State Projects
Archaeological sites can be protected during the course of state agency activities (grants, funding, permits, ground disturbing projects) if the sites have been recorded with the Office of the State Archaeologist. See Section 44.40 Wisconsin Statutes.

Political Subdivision Projects
Archaeological may be protected during the course of village, city, county and other political subdivision projects (e.g. building, road construction, etc.) but only if the site is listed on the National Register of Historic Places. See Section 44.43 Wisconsin Statutes

Burial Sites
All human burial sites, including cemeteries and Indian mounds, are protected under state law Section 157.70 Wisconsin Statutes. The laws applies to both public and private lands. Owners of burial sites may receive property tax exemptions. The law is administered by the SHSW Burial Sites Program.

Rock Art Sites
Destruction and vandalism of ancient rock art sites listed on the National Register of Historic Places without landowner permission is a felony under Section 943.01 Wisconsin Statutes.

Public Lands
Federal Lands: It is illegal to remove artifacts or otherwise disturbed archaeological sites on federal lands without a permit under the Archaeological Resource Protection Act of 1979. Federal lands in Wisconsin include National Forests, National Parks, and federal trust lands such as Indian Reservations.

State Lands: It is illegal to remove artifacts or otherwise disturb archaeological sites on state or or political subdivision (village, city, county ) lands without a permit under The Field Archaeology Act Section 44.47 Wisconsin Statutes. The law applies to both archaeological sites on public lands and submerged sites such as Shipwrecks on publicly owned the bottomlands under lakes and rivers. Permits are administered by the Office of the State Archaeologist. Permits are normally only give to professional archaeologists.

Tax Incentives

Most types of archaeological sites are NOT protected from destruction by private landowner activity on privately owned lands. Exceptions are covered above. As an incentive for private landowners to protect archaeological sites on their lands, the state offers a property tax exemption if the landowner formally agrees to protect the site.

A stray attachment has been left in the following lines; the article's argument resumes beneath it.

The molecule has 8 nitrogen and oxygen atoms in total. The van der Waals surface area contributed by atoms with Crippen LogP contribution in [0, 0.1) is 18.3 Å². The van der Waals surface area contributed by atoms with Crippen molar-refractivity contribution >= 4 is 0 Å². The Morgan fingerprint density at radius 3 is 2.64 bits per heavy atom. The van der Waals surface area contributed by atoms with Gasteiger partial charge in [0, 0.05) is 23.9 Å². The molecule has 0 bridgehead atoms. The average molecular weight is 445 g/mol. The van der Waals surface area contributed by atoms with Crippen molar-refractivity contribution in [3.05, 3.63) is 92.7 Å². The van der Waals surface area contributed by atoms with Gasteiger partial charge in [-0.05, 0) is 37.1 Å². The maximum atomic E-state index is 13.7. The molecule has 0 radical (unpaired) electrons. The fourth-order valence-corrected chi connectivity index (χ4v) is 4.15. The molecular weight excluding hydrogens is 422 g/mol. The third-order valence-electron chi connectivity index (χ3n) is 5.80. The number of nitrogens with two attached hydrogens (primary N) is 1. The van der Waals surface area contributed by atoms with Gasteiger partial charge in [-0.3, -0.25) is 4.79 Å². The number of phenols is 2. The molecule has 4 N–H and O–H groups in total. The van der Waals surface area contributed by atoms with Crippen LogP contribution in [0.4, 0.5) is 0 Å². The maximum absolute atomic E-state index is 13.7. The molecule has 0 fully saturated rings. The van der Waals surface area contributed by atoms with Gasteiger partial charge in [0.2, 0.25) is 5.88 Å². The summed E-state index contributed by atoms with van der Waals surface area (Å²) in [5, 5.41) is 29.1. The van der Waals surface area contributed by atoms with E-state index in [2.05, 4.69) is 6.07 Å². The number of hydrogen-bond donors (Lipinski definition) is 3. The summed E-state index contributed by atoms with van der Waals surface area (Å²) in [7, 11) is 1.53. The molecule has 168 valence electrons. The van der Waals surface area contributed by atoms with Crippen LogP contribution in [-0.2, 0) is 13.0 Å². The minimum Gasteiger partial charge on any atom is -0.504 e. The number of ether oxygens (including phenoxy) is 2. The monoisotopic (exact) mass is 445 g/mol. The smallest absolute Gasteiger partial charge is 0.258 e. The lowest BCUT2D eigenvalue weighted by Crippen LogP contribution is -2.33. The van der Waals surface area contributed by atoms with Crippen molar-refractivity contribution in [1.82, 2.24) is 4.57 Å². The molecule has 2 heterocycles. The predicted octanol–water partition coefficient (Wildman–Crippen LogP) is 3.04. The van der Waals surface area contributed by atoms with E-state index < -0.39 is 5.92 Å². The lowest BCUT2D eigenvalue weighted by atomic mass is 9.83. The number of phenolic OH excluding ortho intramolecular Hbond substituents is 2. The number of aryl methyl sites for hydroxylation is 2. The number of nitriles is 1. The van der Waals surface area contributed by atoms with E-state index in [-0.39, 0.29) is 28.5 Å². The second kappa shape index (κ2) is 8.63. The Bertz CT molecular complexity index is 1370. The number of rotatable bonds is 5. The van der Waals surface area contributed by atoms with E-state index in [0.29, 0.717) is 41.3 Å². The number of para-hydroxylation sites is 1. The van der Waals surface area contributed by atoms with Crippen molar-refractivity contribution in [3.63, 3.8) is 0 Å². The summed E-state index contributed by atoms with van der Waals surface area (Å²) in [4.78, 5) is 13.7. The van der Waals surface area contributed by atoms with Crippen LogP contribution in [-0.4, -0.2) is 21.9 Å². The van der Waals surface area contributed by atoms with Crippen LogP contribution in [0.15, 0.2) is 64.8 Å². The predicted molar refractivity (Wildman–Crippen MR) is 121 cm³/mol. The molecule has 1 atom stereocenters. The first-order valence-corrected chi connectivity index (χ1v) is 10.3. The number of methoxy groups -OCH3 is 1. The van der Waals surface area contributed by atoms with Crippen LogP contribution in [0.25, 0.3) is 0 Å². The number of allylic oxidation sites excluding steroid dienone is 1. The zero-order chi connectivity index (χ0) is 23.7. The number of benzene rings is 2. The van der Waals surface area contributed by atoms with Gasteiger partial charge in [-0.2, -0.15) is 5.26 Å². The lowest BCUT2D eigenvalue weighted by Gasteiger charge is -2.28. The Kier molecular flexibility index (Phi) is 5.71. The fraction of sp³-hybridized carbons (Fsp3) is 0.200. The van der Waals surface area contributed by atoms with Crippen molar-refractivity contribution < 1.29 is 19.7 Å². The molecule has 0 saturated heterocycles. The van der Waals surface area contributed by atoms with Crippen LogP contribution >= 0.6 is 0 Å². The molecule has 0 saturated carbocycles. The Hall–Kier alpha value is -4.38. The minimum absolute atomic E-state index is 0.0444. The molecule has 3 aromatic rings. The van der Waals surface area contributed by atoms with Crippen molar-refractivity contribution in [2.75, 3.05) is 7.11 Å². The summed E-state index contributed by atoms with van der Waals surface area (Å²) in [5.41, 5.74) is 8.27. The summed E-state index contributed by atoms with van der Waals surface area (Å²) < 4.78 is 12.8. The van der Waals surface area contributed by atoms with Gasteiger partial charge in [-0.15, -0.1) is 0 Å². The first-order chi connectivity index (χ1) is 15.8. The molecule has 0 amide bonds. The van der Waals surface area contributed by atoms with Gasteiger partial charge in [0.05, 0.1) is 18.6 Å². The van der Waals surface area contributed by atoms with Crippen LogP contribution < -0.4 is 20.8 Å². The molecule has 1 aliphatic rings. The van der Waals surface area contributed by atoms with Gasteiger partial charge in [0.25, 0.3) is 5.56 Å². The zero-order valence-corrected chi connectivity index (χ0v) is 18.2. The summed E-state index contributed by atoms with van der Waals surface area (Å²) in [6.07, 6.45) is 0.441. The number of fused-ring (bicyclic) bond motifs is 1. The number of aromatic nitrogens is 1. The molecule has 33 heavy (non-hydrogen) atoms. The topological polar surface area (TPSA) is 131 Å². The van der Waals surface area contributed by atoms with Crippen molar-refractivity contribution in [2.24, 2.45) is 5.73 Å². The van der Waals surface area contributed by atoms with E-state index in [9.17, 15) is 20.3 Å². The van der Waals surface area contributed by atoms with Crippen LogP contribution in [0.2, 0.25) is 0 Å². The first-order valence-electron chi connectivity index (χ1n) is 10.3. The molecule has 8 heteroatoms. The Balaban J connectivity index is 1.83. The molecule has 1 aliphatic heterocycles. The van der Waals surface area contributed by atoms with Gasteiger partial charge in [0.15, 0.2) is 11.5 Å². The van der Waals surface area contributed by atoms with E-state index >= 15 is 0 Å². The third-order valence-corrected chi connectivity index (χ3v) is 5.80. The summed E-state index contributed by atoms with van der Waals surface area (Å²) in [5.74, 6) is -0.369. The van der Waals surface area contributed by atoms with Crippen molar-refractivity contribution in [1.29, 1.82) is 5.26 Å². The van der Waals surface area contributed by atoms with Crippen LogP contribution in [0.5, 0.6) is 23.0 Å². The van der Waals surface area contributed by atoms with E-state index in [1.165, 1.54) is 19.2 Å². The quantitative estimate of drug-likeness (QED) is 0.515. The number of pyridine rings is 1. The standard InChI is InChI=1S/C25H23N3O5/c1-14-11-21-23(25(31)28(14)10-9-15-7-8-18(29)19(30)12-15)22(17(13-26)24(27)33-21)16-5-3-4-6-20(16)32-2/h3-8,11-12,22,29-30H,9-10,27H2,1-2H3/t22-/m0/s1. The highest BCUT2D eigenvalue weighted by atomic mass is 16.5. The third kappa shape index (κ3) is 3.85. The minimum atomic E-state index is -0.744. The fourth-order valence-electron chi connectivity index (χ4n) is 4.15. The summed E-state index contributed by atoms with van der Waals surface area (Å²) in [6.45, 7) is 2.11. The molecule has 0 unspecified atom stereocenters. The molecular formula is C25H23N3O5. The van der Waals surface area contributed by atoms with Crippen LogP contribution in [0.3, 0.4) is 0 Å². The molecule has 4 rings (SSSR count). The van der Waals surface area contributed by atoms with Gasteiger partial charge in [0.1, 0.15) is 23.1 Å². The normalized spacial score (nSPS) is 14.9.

Local Preservation Efforts

Significant Archaeological sites in your community may be protected by special community landmarks ordinance. Contact your local landmarks commission. For more information on ways to preserve archaeological sites in your community, contact the SHSW Regional Archaeologist near you.

Native American Tribal Preservation Programs

The eleven Wisconsin Indian tribes are very active in the preservation of archaeological sites and sacred areas. Most have historic preservation programs or contacts.

Archaeological Consultants

The Office of the State Archaeologist maintains a list of archaeological consultants qualified to conduct archaeological studies to identify and evaluate sites under various federal and state historic preservation laws and statutes.






The Town of Rushford places a high value on its local agricultural base. Specifically farming and small business, a rural atmosphere and well-managed land use are all elements of the town’s vision, which speak to this point. After consideration of existing plans and policies, local preferences and abundant public input the Town of Rushford is committed to the following agricultural goals.


Goal #1

Provide continuing support to existing operations and agriculture activities throughout the township.


Objective: Continue to provide information and education on agricultural assistance and education provided through agency programs and services to the local agricultural community.


Objective: Draft and adopt a local right to farm ordinance confirming the towns commitment to agricultural activities.


Objective: Manage roadway speed limits and usage so as to minimize conflicts between farm machinery and vehicular uses.


Goal #2

Preserve the town’s agricultural land base protecting its aesthetics, rural character and agricultural heritage for future generations.


Objective: Manage new growth and development so that a total net density of no more than one (1) unit per twenty (20) acres is allowed to be built in the rural zone of the township.


Objective: Encourage the use of conservation easements and deed restrictions by private landowners to keep prime agricultural land from being developed.


Objective: Encourage Winnebago County to create and budget for an active countywide conservation easement acquisition program.